Information Possibly Outdated
The information presented on this page was originally released on November 24, 2009. It may not be outdated, but please search our site for more current information. If you plan to quote or reference this information in a publication, please check with the Extension specialist or author before proceeding.
Poinsettias bring visions of grandeur
By Norman Winter
Central Mississippi Research & Extension Center
When I go to the annual California Pack Trials, it is rare that a poinsettia makes me take the lens cover off my camera. Visions of Grandeur is one that did. It absolutely mesmerized me with its shades of rose pink, cream and yellow.
The phrase “visions of grandeur” usually brings a snicker similar to the one brought on by “delusions of grandeur.” We typically consider grandeur unachievable...until now. This relatively new poinsettia may have achieved that lofty aspiration.
To me, Visions of Grandeur is the prettiest poinsettia ever developed. Unless you think red is the only color for poinsettias, you may feel the same way.
It is elegant, fit for royalty and will make you want to do whatever it takes to get one. It’s the one you would want to place on a grand piano for everyone to see.
Last season, I saw two more poinsettias I really like: Tapestry and Ice Punch. Tapestry has the red bracts that are so popular, but the leaves cause the real commotion. They are variegated but not like other variegated poinsettias. The leaves are green and set off with margins of yellow to cream. This is one striking poinsettia.
Ice Punch is different. When you see it, you will be forever hooked. The leaves are dark green, but the cranberry-red bracts with white variegation make this a real showstopper.
You may think this poinsettia’s variegated red and white bracts are similar to Jingle Bells’ bracts, but they are not. The margins and veins of Ice Punch are cranberry red, and each bract looks like it was boldly hand painted with white. I’ve seen nothing else like it in the market.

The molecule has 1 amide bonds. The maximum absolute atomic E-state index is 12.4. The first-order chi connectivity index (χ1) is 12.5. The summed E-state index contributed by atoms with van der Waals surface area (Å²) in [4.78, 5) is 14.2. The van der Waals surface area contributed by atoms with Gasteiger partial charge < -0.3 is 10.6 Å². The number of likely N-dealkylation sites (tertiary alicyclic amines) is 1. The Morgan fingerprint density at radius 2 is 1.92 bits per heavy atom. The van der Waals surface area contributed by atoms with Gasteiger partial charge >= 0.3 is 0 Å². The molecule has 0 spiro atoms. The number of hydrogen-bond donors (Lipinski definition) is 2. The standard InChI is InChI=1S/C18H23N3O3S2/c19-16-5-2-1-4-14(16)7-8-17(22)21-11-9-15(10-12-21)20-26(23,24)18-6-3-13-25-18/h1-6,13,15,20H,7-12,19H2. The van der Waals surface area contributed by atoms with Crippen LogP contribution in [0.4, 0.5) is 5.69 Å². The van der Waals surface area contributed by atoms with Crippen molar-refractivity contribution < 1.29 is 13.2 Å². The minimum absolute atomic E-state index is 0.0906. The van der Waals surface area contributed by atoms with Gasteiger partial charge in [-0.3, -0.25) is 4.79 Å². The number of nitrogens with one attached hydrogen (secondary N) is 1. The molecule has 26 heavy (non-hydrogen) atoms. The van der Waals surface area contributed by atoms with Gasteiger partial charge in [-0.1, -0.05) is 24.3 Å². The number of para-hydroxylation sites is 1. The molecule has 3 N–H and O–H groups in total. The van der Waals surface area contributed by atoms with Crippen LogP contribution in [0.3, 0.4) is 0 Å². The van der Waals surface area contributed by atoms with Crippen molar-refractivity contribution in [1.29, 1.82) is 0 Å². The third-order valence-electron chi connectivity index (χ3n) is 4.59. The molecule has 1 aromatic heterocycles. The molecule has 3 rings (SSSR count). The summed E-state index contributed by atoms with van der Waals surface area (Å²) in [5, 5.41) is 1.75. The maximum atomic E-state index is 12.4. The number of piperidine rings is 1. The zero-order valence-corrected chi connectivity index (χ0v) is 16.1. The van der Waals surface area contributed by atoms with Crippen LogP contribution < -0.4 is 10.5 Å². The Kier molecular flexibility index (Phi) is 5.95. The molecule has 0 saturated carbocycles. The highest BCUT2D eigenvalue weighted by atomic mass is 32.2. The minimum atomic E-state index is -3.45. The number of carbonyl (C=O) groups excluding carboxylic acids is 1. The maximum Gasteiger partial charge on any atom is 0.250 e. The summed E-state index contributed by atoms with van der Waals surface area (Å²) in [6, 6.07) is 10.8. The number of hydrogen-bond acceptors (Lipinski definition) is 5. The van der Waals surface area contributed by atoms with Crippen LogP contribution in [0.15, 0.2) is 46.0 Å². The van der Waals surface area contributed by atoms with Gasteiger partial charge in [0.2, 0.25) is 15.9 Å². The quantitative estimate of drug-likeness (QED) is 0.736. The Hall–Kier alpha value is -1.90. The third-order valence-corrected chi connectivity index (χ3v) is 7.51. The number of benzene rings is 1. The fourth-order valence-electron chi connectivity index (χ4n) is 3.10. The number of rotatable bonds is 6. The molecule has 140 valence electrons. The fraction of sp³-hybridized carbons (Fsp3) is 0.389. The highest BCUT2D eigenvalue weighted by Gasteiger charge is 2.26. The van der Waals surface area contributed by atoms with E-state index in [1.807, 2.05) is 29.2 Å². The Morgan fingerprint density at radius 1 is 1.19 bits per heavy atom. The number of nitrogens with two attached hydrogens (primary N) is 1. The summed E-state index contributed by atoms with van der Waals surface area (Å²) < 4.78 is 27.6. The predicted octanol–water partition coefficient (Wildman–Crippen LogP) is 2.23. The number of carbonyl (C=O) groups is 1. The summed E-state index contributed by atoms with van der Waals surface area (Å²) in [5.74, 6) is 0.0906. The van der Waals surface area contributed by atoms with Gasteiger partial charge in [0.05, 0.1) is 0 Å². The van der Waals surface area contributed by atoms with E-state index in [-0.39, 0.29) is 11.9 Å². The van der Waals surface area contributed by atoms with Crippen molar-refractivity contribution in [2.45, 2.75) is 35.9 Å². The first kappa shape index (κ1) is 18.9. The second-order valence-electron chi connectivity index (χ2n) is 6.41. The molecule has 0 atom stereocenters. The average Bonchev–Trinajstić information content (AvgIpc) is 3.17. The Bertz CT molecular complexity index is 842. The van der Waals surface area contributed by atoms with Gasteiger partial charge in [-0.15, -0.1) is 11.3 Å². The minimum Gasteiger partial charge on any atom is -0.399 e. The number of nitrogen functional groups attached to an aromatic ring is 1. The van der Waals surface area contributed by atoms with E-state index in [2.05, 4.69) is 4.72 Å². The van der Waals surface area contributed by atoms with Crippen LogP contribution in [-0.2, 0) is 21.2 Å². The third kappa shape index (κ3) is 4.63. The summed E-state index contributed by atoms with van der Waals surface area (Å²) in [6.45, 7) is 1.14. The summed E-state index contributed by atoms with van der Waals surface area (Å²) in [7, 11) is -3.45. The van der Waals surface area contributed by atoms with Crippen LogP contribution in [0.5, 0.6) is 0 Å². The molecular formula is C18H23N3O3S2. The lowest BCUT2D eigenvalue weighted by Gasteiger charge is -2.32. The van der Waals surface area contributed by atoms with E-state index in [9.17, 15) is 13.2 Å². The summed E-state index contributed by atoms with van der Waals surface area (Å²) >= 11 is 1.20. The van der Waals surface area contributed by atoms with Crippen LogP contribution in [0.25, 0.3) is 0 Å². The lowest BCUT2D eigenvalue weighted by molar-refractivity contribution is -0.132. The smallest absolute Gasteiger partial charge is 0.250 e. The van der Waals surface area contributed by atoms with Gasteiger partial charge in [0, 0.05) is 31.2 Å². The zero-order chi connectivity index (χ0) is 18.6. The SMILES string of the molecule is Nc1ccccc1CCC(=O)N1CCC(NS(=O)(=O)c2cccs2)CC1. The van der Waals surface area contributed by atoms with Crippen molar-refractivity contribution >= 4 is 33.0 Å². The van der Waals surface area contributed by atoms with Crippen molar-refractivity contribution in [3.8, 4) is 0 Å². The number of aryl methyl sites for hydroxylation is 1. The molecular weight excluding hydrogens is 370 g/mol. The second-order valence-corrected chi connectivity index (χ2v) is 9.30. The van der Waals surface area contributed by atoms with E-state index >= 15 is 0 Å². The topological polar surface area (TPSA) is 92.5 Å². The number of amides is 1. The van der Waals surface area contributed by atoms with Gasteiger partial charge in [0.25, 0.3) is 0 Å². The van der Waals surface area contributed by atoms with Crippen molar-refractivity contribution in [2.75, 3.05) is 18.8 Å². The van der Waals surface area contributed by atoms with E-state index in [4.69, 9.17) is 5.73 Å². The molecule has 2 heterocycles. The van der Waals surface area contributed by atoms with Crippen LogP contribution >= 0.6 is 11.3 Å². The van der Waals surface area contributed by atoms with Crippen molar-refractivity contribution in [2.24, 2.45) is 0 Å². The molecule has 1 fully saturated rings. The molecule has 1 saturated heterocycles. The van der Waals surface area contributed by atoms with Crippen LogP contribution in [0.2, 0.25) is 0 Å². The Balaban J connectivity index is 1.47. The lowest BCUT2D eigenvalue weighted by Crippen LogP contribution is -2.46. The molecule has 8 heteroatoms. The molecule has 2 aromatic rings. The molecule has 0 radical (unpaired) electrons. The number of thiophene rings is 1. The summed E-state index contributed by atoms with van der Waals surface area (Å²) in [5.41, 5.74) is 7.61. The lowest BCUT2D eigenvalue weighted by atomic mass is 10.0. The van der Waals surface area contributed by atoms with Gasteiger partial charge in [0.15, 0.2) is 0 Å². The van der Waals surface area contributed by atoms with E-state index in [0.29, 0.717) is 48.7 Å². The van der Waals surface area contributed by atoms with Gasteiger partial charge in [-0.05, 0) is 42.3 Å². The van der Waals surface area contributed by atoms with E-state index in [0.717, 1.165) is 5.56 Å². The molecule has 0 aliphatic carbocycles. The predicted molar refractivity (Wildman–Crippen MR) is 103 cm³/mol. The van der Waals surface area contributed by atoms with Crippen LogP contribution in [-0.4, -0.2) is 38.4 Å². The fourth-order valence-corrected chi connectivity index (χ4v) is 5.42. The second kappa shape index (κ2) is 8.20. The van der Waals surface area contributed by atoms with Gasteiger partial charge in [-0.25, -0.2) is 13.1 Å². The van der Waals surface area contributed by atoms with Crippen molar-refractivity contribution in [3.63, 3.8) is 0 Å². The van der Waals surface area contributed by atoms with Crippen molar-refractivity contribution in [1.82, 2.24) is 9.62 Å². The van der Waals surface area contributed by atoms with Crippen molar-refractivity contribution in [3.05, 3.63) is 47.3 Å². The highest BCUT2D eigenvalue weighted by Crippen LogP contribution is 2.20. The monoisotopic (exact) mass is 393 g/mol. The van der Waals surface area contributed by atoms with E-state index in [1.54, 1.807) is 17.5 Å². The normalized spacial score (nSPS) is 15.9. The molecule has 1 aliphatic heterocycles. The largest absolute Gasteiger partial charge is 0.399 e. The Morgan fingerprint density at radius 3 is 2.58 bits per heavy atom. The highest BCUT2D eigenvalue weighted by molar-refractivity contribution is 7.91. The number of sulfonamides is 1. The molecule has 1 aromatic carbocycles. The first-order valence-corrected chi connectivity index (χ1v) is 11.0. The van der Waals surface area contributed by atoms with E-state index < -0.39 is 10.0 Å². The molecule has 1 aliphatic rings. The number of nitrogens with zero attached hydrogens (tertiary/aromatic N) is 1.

And speaking of the market, you may find it to be challenging. One well-known supplier lists close to 100 varieties available to growers, so you can see that the chance of your finding one of the three I mentioned is slim. One way to look at this dilemma is to realize that there are 97 other great selections I did not write about.
Why not shop this weekend so you can enjoy poinsettias for the whole season? Look for strong, stiff stems, good leaf and bract retention, and no signs of wilting, breaking or drooping. Carefully inspect packaged poinsettias before purchasing them. Poinsettias left in sleeves for an extended period of time may become unhealthy.
Transport poinsettias carefully. Strong winds or short-term exposure to temperatures below 40 degrees can permanently damage the plants. Use plant sleeves or large shopping bags for added protection in cold weather.
When possible, place the plant in the sunniest exposure in your home. A window that faces south, east or west is better than one facing north. Don't let the bracts touch the cold windowpanes because freezing outdoor temperatures can damage them.
The two problems most often encountered with poinsettias involve watering. Forgetting to water can be disastrous for a poinsettia. Examine the soil daily. When the surface is dry to the touch, water until it runs freely out the drainage hole in the container. The second major problem results from decorative wraps that can trap water and suffocate the roots. Be sure to pour out any excess water.
Poinsettias are beautiful Christmas plants, so use them boldly in all areas of your home.